In the book, we get a couple chapters explaining how James, Sirius, and Peter became animagi to keep werewolf Lupin company during his time at Hogwarts. Lupin and Black also give more of an explanation for how Peter betrayed the Potters, giving us a better grasp on the secret-keeper concept, and how Sirius deals with guilt for giving the role to the traitor Peter Pettigrew. The book even explains how the four of them (Moony, Wormtail, Padfoot, and Prongs) made the Marauder’s Map. While they are technically still canon in the films, I wish Prisoner of Azkaban had addressed these plot points for those who haven’t read the book, as doing so would provide more layers to the Marauders, some of my personal favorite characters in the franchise. I feel like the film didn’t explore these ideas too much because it would have been a lot of talking and exposition that would make the film drag, but they could have easily shot some quick flashback sequences.

The time turner portion has excellent foreshadowing, and is probably one of my favorite implementations of time travel in a film. Rewatching the movie, you pick up on every little detail that Harry and Hermione affected by going back in time. My favorite part of the two time traveling, however, was when Harry created the Patronus on the lake, saving himself and Sirius from a swarm of dementors. You get the faintest glimpse of the spell caster, and it is indeed mysterious, for those who haven’t read the book. I wish the Patronus had taken the form of stag, like in the book, but it was still a powerful scene, regardless.

There were also a few other actors introduced who I want to briefly discuss. Richard Harris, the original actor for Dumbledore, passed away after the filming of Chamber of Secrets, so Michael Gambon took over the role. I think Gambon was a great choice, as he captured the wise, charismatic essence of the character just like Harris. Emma Thompson as Professor Trelawney was every bit as weird as I could have hoped, and her prophecy was such a well-acted, slightly terrifying scene. Then of course, there’s Peter Pettigrew, played by Timothy Spall; this casting was great, as Spall does act very ratlike, but the character doesn’t get to shine until later installments.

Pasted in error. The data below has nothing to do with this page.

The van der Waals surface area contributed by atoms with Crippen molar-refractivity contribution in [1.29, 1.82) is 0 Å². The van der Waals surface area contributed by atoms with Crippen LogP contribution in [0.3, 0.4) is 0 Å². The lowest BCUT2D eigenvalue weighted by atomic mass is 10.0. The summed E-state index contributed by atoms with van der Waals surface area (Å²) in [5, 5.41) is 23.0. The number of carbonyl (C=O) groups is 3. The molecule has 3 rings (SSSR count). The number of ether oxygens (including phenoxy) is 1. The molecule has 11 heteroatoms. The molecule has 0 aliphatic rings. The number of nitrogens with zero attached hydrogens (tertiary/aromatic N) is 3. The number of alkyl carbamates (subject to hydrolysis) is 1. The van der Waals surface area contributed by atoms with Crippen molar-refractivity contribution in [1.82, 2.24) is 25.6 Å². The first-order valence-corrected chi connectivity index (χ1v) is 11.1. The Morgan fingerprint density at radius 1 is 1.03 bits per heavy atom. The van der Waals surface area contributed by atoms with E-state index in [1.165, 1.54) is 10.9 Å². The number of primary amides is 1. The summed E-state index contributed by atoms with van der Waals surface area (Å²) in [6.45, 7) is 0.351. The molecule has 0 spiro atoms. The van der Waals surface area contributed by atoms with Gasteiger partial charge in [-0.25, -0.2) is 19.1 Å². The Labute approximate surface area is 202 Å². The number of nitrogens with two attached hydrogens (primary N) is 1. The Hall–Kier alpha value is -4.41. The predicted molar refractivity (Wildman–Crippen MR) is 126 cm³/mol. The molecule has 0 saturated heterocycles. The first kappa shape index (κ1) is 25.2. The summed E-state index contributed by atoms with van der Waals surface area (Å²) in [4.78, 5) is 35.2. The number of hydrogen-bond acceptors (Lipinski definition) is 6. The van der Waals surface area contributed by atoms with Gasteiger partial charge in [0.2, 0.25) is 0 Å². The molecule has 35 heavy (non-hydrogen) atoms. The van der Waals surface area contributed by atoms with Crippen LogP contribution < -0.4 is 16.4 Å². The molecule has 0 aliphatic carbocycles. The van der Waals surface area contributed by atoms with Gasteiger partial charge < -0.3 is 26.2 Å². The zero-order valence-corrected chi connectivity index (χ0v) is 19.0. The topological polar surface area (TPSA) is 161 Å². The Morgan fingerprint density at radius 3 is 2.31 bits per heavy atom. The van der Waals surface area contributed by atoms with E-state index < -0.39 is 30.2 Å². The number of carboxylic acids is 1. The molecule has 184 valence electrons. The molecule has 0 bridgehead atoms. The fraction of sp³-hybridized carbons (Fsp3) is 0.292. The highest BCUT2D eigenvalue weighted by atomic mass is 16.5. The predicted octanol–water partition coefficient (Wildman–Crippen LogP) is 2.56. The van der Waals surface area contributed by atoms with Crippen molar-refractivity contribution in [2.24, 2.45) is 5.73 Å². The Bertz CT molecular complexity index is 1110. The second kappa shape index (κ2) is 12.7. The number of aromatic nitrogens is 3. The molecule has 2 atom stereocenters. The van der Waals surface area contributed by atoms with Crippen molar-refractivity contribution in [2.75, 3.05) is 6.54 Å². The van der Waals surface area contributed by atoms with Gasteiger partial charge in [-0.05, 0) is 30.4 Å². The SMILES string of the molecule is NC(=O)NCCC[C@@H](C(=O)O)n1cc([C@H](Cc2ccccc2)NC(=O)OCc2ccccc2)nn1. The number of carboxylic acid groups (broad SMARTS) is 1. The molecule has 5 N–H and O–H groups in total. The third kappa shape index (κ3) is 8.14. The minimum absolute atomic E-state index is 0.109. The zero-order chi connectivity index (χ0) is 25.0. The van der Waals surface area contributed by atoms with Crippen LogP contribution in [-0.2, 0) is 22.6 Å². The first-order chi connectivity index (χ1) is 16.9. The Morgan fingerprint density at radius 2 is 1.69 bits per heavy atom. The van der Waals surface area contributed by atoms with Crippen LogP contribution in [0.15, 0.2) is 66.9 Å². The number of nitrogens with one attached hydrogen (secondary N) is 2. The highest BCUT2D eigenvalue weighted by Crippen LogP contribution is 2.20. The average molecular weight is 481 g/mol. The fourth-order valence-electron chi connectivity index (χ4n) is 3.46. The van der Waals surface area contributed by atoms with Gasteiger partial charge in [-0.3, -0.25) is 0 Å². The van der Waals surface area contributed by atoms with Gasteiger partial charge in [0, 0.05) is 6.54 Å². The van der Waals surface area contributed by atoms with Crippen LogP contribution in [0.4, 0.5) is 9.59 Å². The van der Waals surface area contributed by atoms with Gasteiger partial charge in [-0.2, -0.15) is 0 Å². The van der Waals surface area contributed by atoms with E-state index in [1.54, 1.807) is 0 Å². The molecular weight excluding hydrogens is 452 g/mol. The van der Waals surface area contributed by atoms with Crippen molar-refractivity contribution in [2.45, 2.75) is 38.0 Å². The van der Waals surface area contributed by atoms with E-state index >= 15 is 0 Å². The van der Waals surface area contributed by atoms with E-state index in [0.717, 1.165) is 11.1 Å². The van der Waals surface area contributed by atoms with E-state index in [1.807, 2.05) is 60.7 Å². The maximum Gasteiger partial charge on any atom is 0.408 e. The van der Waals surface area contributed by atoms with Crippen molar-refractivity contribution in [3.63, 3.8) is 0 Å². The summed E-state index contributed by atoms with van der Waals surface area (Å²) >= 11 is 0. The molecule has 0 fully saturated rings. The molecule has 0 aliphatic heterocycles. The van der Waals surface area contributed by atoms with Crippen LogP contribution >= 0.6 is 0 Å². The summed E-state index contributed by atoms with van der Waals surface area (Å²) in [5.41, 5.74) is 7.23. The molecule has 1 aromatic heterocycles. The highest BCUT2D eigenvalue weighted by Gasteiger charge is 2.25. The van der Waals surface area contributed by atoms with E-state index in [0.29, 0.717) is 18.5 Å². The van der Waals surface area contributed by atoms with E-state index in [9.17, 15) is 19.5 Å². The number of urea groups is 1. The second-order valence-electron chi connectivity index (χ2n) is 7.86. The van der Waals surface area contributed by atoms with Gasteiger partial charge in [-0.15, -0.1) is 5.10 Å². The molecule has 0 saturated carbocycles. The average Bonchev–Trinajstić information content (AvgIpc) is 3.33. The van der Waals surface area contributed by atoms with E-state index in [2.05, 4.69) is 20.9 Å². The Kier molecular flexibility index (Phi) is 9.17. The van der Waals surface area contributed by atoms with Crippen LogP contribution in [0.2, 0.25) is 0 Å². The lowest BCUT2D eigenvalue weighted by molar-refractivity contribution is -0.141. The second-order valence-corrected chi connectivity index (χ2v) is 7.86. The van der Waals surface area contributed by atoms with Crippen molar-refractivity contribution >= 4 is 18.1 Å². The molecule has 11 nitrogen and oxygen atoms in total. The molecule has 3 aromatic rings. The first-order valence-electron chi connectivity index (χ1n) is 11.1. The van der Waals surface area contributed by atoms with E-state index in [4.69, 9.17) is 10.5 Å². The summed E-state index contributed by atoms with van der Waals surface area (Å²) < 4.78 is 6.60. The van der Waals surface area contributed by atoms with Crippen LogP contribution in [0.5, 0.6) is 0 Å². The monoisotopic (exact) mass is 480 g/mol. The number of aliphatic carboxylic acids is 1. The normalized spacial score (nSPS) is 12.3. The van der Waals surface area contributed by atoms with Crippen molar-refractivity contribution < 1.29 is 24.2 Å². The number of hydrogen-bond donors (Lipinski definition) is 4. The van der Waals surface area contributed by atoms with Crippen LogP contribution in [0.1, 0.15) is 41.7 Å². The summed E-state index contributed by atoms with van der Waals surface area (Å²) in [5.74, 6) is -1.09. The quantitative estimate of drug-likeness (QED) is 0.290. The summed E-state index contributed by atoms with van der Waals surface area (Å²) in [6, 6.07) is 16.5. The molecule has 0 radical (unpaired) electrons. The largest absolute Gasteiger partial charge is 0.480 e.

Last, I want to address the exclusion of a couple side plots in the film. I liked that the Golden Trio fought a lot in the book, as it really emulated teenage drama. Ron and Hermione being angry over Crookshanks allegedly eating Scabbers was something I wish they’d included. Peter still fakes Scabbers’s death in the movie, and Ron blames Hermione’s cat, but the movie doesn’t explore that drama too much, instead only briefly touching on it. There is also the Firebolt; Harry receives the broomstick at the end of the film. However, in the book, Harry gets it from Sirius anonymously at Christmas. Hermione reports it to McGonagall, and Harry gets angry at her for getting the broom confiscated. This scene adds more to Sirius’s character, making him more empathetic and trustworthy.

While a lot of side stories were only touched upon, I understand why they were limited in the movie. There’s only so much you can do with a couple hours or so, and I think Cuarón balanced the story elements excellently—something that got much more challenging, as the books from Goblet of Fire onward get much longer in pages. Harry Potter and the Prisoner of Azkaban is a film with a well-adapted world and characters, and its status as one of the most beloved films in the franchise is well-deserved because of this.